In the oil and gas industry, the cost of entry is a major barrier. Even for companies that are already established within the industry, sometimes acquisition is much cheaper than growing organically. One company taking advantage of this strategy is Exxon Mobil (XOM).
Exxon has been growing its operations over the last couple years through acquisitions. For instance, Exxon Mobil bought XTO Energy Inc in June 2010 in an all-stock deal of $40.5 billion. We think the acquisition will enable Exxon Mobil to expand its natural gas and oil production business globally. We also think Exxon Mobil will be able to use its expertise to unlock XTO's value in the next few years. This acquisition has added nearly 2.5 billion barrels of oil equivalent (BOE) at about $11.5 per boe to Exxon Mobil and, in doing so, helps the company to better diversify given its comparatively large exposure to natural gas.
In addition to acquisitions, Exxon Mobil also focuses on organic growth. In 2011, the company had about $36.8 billion of capital expenditure and it plans to invest roughly $185 billion over the next five years, or $37 billion per year, in various projects. Between 2012 and 2014, Exxon Mobil plans to start 21 major global oil and gas projects. The company expects these projects will increase production by more than $400,000 boe per day by 2014 and over $1 million boe per day by 2015.
Does that mean Exxon Mobil is a good investment right now? Let's take a closer look at the company.
Exxon Mobil has strong earnings stability and corporate governance practices, and it is rated A+ by S&P. The company also has strong dividend growth. Its current dividend yield is just 2.16% but the company has been raising its dividend payouts for 29 consecutive years. We believe Exxon Mobil will continue to increase its dividend payments in the future because it has strong earnings growth.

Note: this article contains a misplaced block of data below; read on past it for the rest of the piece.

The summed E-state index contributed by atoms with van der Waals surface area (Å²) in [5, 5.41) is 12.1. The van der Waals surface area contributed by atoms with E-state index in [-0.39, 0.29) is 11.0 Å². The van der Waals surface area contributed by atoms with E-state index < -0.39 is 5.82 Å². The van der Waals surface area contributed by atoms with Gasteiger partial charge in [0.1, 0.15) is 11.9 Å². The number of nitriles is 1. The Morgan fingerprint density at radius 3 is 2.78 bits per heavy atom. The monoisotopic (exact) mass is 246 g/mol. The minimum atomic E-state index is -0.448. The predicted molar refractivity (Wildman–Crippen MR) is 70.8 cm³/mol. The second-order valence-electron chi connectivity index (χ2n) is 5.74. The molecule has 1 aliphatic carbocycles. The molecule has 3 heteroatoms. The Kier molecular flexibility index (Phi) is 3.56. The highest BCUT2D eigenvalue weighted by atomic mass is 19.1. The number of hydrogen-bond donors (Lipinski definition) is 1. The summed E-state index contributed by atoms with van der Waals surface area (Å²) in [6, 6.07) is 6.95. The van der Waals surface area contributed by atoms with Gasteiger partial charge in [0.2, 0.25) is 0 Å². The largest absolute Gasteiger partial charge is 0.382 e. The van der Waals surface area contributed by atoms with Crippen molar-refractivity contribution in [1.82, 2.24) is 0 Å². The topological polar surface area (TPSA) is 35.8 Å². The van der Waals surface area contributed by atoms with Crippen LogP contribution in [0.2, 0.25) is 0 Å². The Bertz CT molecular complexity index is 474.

In fact, thanks to its strong earnings, as of December 31, 2011, the company had roughly $12.7 billion worth of cash, versus $9.3 billion long-term debt on its balance sheet. Analysts expect the company to earn $8.55 per share in 2012 and $9.10 per share in 2013, versus $8.42 for the trailing 12 months. Over the longer term, Exxon Mobil's earnings are expected to grow at about 5.7% per year. The stable growth should enable the company to further increase its dividend payouts. Moreover, Exxon Mobil's payout ratio is 22%. The relatively low payout ratio also indicates that the company has the ability to raise its dividends. Therefore, we think Exxon Mobil is a good dividend growth stock for investors who do not need to receive high dividends immediately.
In addition to paying out dividends, Exxon Mobil also uses its earnings to buy back shares, which is also good for its shareholders. Over the past year, Exxon Mobil bought back $20 billion worth of its shares and it plans to repurchase about $5 billion worth of stocks per quarter in 2012. It also expects to buy back the shares it issued for acquiring XTO Energy Inc by the end of March this year.
Exxon Mobil also has a lot of hedge fund interest, which further adds to its credit. There were 46 hedge funds with Exxon Mobil Corp positions at the end of last year. Ric Dillon's Diamond Hill Capital had about $150 million invested in Exxon Mobil at the end of 2011. Cliff Asness' AQR Capital Management also had $200+ million invested in this stock as of December 31, 2011. In total, these 46 hedge funds had over $2.4 billion invested in this stock.
Exxon Mobil has a current P/E ratio of 10.3, lower than the industry average of 17, and its forward P/E ratio of 10.1, which is also below the industry average of 11.8. Exxon Mobil's major competitors include BP Plc (BP), Chevron Corp (CVX), and ConocoPhillips (COP). It seems that these companies are even more undervalued compared with Exxon Mobil. Their forward P/E ratios are 6.7, 8.3, and 9.1 respectively. BP and ConocoPhillips are expected to grow at 3-4% annually, slightly lower than the 5.7% for Exxon Mobil, while Chevron's earnings are expected to grow at about 8% per year.
These three stocks also have higher dividend yields than Exxon Mobil. Their dividend yields are all above 3%. BP has the highest dividend yield of 4%, but its dividend history is not very impressive. On the other hand, both Chevron and ConocoPhillips have been raising their dividend payments for over 10 consecutive years.
We like Exxon Mobil. It has modest growth and a long history of dividend payments. We also like its prospects for future growth and the way it hedges so nicely against the US dollar.
In other words, what's not to love?
Note: This article is written by Guan Wang and edited by Meena Krishnamsetty.
Disclosure: I am long COP.